I heard that an Atma (soul) will take 7 births on the earth. Is it true?
If it is true, then seven janma-s apply only for humans or animals or combinations of them?


2 Answers 2


It must be numerous rebirths. Can not be counted and explicitly stated. Certainly not seven for all cases.

Atra janma sahasreshu sahasrairapi pArvati |
KadAchit labhyate janturmAnushyam punyasanchayAt ||

[Lord Shiva says] O PArvati, thousands of Jivas get thousands of births and among them, those which have accumulated enough merit, sometimes get a human life.

KulArnava Tantram 1.15

In this verse and the adjoining verses of the same chapter, Lord Shiva discusses the importance of obtaining a human birth and how rarely it is achieved. In that context he says the above verse.

Also, although the word used here is "Sahasra" meaning a "thousand" but actually it refers to something uncountable i.e numerous.

Moreover, it says after getting numerous births a soul gets born as a human. So. it already had taken numerous births before his human birth and possibly it will have many more rebirths thereafter too.

So, it can not be just seven births.

Update regarding seven births:

This "seven births" thing is mentioned in scriptures. It is mentioned as a punishment of some bad deeds that was committed by the soul in it's earlier life. But it is nowhere implied that the soul will not get more than just seven births.

See the following passages from the Devi Bhagavata Purana (DBP) to get more clarification:

If any Brâhmin performs the S’râdh of a S’ûdra, eats the food pertaining to a S’râdh of a S’ûdra or burns the dead body of a S’ûdra, he will have to dwell certainly in Pûya Kunda, where, being beaten by the rod of Yama, he eats the pus, etc., for as many years as there are hairs on his body. Then he becomes reborn in this Bhârata as one greatly diseased, poor, deaf and dumb and ultimately he will have to roam for seven births as a S’ûdra.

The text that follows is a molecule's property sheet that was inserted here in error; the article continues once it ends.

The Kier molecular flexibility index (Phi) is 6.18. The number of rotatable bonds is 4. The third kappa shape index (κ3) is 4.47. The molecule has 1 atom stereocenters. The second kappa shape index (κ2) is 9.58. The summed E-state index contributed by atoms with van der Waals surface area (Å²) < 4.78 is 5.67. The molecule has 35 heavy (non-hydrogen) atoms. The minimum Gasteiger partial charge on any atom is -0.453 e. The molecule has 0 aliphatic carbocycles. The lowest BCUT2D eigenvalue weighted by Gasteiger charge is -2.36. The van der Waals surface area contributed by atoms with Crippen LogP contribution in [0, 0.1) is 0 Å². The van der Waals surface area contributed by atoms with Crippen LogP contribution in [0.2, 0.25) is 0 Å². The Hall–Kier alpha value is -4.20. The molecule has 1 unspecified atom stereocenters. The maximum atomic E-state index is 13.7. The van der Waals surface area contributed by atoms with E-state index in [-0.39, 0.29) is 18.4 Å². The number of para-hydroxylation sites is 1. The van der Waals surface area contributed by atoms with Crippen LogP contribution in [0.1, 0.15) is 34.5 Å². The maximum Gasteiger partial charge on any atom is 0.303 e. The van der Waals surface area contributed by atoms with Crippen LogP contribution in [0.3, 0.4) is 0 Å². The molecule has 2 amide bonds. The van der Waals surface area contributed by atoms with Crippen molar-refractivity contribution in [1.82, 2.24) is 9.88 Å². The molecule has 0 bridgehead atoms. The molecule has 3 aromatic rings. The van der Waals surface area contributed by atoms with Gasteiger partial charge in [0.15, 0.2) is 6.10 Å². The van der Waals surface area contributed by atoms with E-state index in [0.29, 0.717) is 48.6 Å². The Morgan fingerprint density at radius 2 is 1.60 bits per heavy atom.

Those persons that are proud of their strong positions and who use very harsh burning words to their friends, they go to Vahni Kunda and live there for as many years as there are hairs on his body; next they attain animal births for three births and get themselves scorched under the strong heat of the Sun. He goes to the Tapta Kunda hell who does not entertain any Brâhman guest with any eatables who comes to his house hungry and thirsty. He lives there for as many years as there are hairs on his body and he has to sleep on a bed of fire, very tormenting. Then he will have to be born for seven births as birds.

If anybody washes any clothing with any salt on Sunday, or on the day of Samkrânti (when the Sun enters another sign), or on any newmoon day or on any S’râddha day (when funeral ceremonies are performed), he will have to go to the Ksâra Kunda hell where he remains for as many years as there are threads in that clothing and finally he becomes born for seven births as a veritable washerman.

He who becomes angry and shrinks his eyes at the sight of a guest who has come to his house offends the Devas or Pitris, who do not accept the water offered to them by that villain. On the contrary, he earns all the sins of Brahmahatyâ (murder of a Brâhmin and so forth) and finally goes to Dûsikâkunda where he remains for one hundred years and eats polluted things. Then wandering as Bhûtas for one hundred years he becomes purified. If anybody makes a gift of any article to a Brâhmin and then again gives that article to a different man, he goes to Vasâ Kunda where he eats marrows for one hundred years. Then he has to roam about in India for seven births as a Krikalâsa (lizard) and finally he becomes born as a very poor man with a very short life.